(A favorite)
In my school, each teacher and staff member who works with the 8th grade heads up a "Magnet" -  a sort of Advisory group, though that doesn't exactly describe it accurately. Each Magnet is built around a particular interest - Nature, Technology, Social Activism, etc... - and students have to apply and interview to get into the Magnet of their choice. The idea is that each student ends up with one or more adults in the building who knows him or her really well and can act as an advocate or as a spur to staying on top of work.

My Magnet is the Food Magnet.

After several years of trying different Magnet themes with varying degrees of success, I stumbled on an interest that 14 year olds and I actually share in common - a love of, and passion for Food. (Though not generally the same foods.) Over time, we've developed an activity we call "Tastings".

Every three weeks or so, I will go shopping and bring in four or five new and exotic foods for my guys to taste. The rules are:
  • It is Challenge By Choice - nobody has to try any particular food. This is not supposed to be an endurance contest or a dare. If a given food is too far outside a student's comfort zone, he or she is welcome to sit out that part of the Tasting. 
  • Everyone in the room gets to participate - students, staff, visitors.
  • All students wait until everyone has been served before trying the food.
  • Before trying a food, we discuss its scent, appearance, texture, etc..
  • If at all possible, while we are tasting a food, nobody should talk about whether they like it or not.
  • We discuss the flavor of the food as objectively as possible - is it salty or sweet? Is it fruity? What does it remind us of?
  • Students take notes in their Tasting Journals.
  • Finally, everyone gets to express an opinion. Each person rates the food on a scale from one to ten: One being, "Oh-dear-God-I-wouldn't-touch-this-again-with-YOUR-mouth" and Ten being "I-really-think-I-would-back-over-my-own-grandmother-in-the-driveway-to-get-more-of-this"
(Not a favorite)
The results of these Tastings are rather remarkable.

By eliminating the "I Like This"/"Yuck" factor and forcing students to be objective, they become very creative in how they describe different foods. Very quickly, and almost entirely on their own, they come up with terms that (though they probably don't know it) are identical to those used in wine-tasting:

"Hmmm... You know - this was a little bitter on the front end, but it's got a fruity finish."

"I like the heat; it doesn't hit you over the head or anything, but it builds over time."

"Dude! This TOTALLY tastes like peanut butter on beef jerky!"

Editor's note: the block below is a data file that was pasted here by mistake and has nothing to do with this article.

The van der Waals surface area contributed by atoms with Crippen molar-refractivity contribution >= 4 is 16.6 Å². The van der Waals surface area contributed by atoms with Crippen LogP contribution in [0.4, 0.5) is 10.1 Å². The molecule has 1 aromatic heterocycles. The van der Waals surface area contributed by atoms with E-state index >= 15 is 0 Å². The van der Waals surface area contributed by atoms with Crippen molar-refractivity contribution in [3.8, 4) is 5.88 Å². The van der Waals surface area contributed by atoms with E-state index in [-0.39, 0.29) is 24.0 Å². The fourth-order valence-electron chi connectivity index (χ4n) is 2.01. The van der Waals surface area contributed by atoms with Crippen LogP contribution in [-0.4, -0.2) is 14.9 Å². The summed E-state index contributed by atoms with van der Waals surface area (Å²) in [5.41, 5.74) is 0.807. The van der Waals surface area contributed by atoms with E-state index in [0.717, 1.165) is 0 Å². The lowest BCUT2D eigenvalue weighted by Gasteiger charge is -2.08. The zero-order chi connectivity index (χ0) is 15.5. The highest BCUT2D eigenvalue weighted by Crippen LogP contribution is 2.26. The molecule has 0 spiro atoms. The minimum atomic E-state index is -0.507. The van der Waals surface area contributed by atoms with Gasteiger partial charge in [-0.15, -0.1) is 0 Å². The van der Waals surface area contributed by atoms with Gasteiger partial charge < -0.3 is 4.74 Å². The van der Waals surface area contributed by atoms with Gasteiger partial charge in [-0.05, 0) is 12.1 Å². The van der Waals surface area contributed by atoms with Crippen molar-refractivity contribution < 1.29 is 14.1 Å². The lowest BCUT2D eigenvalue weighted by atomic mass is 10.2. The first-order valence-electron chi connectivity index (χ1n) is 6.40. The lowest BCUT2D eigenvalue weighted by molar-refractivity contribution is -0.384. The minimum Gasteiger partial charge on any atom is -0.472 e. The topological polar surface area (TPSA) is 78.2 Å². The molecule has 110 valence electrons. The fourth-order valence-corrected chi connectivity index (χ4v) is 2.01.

(Well, okay - maybe not entirely wine-tastery...)

Anyway, as this activity has developed over the past few years, it's become a more and more interesting and important part of the Food Magnet Experience. What's really interesting to me is that although we take very different paths to get there, my Food Magnet guys end up in a very similar place to the members of the Social Activism Magnet - they are a bit more open-minded by the end of the year and more likely to be accepting and less judgmental of unfamiliar cultures.

(Given that I don't have the emotional depth of a parking lot puddle, this was as big a surprise to me as anyone.)

This year, we experimented with a new twist on our Tastings. We partnered up with a class in Kansas and conducted some Tastings via Skype. When shopping for a Tasting, my Kansas colleague or I would buy two of everything, then mail a "Care Package" of quince paste or Turkish Delight to the other classroom. On the day of the Tasting, we would video-conference with each other and hold a joint Tasting.

It seems to have been a success.

Here is our most recent Tasting - the last of this school year:

Sometimes teaching takes you to surprising places.

5/28/2010 18:48:03

Just wondering if they might like to try an Aussie delicacy, Vegemite???

6/5/2010 07:58:49

I really enjoyed reading this post and thinking about the implications this could have for a classroom. Isn't it great when we get unexpected postive results (like the students becoming more open-minded)? I like the way that you took the "I don't like this" reaction out of the equation. I think we, as teachers, should work to do that more in all aspects. Thanks for sharing this great experience!!


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